Lees-McRae Fall Sports Reaching Unprecedented Heights
Banner Elk, NC--Autumn in the mountains is a breathtaking season…and this autumn with the Lees-McRae Bobcats is just as breathtaking as the surroundings. The fall sports teams are racking up wins faster than the wooly worm races to the finish line, accumulating accolades weekly.
From a #1 and a #2 ranking in the nation, to eight players of
the week, to over 100 student-athletes recognized on the Conference
Carolinas Presidential Honor Roll Lees-McRae continues to pursue a
high level of excellence both on and off the field.
From a NCAA standpoint, Lees-McRae College, a small private liberal arts college affiliated with the Presbyterian Church and located in the mountains of western North Carolina with a student population of 700, the success is noteworthy.
Of the student body, 53% are athletes competing on one of the 20 teams the college sponsors. Traditionally the beginning of the academic year has given the school the most honored athletic presence.
"I'm not surprised with the success we're currently enjoying. Our fall sports have traditionally competed for conference championships and NCAA National Tournament bids. A lot can happen over the next few weeks of course, but I believe if their seasons ended today, we'd have four teams competing in national post-season tournaments," commented Athletic Director Ried Estus.
There have been 23 conference championships from the fall sports programs the NCAA recognizes at Lees-McRae in the past ten years. In addition, since 2000, Bobcat fall sports athletes have garnered 11 Player of the Year Awards, 7 freshman of the year, and 11 Coach of the Year honors.
This year men's soccer has reached unprecedented heights on the national scene. The current NCAA Division II men's soccer rankings have the Bobcats No. 2 in the country with three of the players listed among the top fifteen in individual statistical categories.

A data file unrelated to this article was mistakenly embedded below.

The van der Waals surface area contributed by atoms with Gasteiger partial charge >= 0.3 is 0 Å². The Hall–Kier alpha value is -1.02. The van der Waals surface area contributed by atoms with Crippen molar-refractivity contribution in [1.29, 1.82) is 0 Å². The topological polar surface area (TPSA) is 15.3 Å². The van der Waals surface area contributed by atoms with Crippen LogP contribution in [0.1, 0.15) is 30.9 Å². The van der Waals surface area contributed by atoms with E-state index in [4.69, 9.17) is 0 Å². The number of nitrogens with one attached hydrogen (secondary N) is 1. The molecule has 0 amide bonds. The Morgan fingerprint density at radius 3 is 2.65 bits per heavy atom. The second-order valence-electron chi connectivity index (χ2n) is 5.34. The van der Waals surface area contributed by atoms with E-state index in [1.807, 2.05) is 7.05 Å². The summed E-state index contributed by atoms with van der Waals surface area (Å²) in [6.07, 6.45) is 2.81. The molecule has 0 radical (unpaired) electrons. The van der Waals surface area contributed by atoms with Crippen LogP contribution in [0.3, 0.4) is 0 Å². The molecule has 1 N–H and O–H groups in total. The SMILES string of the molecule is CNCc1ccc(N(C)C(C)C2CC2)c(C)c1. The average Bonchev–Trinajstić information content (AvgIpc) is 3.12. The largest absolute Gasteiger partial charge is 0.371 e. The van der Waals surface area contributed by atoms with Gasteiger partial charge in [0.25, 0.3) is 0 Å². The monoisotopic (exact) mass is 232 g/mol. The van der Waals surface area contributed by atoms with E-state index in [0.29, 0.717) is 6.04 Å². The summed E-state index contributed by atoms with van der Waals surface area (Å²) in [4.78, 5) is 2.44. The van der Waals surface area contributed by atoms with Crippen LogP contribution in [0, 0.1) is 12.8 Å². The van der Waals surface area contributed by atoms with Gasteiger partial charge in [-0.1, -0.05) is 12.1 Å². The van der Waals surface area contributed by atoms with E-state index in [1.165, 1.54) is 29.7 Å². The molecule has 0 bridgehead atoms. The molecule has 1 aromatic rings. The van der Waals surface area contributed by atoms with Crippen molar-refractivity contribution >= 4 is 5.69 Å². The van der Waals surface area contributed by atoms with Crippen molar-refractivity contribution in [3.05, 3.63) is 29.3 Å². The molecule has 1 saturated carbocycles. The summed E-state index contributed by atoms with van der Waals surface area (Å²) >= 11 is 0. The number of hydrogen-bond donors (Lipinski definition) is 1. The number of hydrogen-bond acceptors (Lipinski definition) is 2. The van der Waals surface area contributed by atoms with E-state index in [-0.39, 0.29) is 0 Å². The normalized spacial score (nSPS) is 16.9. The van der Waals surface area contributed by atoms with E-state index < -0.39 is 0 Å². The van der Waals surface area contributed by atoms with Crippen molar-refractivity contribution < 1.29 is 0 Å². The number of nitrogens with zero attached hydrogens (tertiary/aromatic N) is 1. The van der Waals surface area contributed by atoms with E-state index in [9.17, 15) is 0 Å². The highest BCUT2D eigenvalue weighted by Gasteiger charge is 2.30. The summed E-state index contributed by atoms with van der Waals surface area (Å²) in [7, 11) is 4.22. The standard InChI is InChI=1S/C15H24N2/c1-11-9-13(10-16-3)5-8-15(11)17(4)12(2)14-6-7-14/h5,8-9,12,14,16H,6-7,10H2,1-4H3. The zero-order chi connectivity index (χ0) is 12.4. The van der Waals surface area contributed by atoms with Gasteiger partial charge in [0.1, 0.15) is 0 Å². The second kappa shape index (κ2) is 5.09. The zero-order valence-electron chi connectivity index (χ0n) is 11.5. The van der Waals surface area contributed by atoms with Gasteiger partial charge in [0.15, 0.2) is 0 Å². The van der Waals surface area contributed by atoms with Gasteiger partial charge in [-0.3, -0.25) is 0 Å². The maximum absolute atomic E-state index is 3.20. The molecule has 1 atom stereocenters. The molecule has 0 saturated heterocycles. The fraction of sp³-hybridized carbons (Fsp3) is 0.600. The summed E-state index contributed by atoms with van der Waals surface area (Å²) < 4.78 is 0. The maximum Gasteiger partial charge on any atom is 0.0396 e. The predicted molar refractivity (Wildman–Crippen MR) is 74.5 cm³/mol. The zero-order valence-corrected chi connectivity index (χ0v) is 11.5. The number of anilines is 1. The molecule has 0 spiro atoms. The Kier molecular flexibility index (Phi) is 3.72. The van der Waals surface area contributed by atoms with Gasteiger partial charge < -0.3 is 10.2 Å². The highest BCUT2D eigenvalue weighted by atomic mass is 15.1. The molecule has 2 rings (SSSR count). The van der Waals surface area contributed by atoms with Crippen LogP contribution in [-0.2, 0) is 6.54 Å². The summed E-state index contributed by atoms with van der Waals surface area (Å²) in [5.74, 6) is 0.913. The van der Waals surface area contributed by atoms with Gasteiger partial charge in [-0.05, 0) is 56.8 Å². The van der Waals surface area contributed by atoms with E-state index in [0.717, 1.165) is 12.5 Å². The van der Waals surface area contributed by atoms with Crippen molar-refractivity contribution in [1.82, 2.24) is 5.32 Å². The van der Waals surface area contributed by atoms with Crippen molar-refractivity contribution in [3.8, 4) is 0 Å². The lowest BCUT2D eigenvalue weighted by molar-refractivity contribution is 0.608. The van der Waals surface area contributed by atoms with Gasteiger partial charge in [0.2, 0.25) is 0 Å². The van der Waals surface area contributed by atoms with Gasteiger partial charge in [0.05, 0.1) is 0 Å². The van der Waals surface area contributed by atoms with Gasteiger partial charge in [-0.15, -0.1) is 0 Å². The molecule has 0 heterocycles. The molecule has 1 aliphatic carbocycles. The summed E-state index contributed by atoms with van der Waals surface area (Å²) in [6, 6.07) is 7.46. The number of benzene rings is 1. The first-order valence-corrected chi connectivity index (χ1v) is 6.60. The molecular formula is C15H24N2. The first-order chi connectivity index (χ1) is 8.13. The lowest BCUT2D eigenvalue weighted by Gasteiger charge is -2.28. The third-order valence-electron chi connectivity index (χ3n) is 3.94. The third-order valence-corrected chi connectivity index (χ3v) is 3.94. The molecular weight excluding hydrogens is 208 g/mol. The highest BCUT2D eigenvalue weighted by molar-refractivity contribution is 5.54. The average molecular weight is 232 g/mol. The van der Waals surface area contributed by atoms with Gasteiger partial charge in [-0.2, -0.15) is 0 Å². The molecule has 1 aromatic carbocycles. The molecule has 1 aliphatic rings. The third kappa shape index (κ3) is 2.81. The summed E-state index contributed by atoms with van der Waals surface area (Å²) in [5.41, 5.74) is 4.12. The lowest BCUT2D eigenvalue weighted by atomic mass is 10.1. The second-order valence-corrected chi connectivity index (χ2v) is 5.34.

Third year Head Coach Chris Whalley has reconstructed a team
among the nation's best. Strong recruiting efforts, player
development and timely wins have helped the Bobcats attain national
recognition. Lees-McRae has dominated at home this year, defeating
opponents by a combined score of 17-3 over seven home games.
The last time Lees-McRae had a sports team or individual reach this level was when Jaco Krueger, a men's tennis player, attained the No. 1 ranking while guiding the team to a #13 national ranking in 2002.
Women's volleyball has won the past nine Carolinas-Virginia Athletic Conference tournaments (now Conference Carolinas) while competing in the past six NCAA DII national tournaments. They currently sit atop the conference standings.
Jamie Petrick is the program's fourth coach in 10 years and has guided the Bobcats the past three seasons to their own unprecedented heights.
The cross country teams have experience their fair share of success as they have won 10 championships (six for women; four for men) in the past nine years. They, too, have made regional headlines as the women are ranked No. 1 in the Southeast Div II Region, with the men currently ranked 4th. For the women this is the third time in nine years they have reached the No. 1 ranking. Over the last 10 years they have sent two teams and three individuals to the National Championships.
Coach Craig McPhail enters his 10th season at the helm and has reloaded one of the department's most successful programs.
Beyond the many NCAA Conference Carolinas accolades, in rides the Bobcat cycling team. After gaining the Division II Mountain Bike National Title three times in as many years, the team transitioned into the Division I ranks last year. Led by Head Coach Doug Owen, currently they hold the No. 1 ranking among DI cycling programs as recognized by USA Cycling.
They will also take the college to furthered heights by hosting the National Championships for Mountain Biking October 26-28. This marks the first time the National Championships will be held on a college's campus.
And so, as this breathtaking season continues, we can all wait with bated breath, as the country takes notice of the success of another small college from the mountains of North Carolina.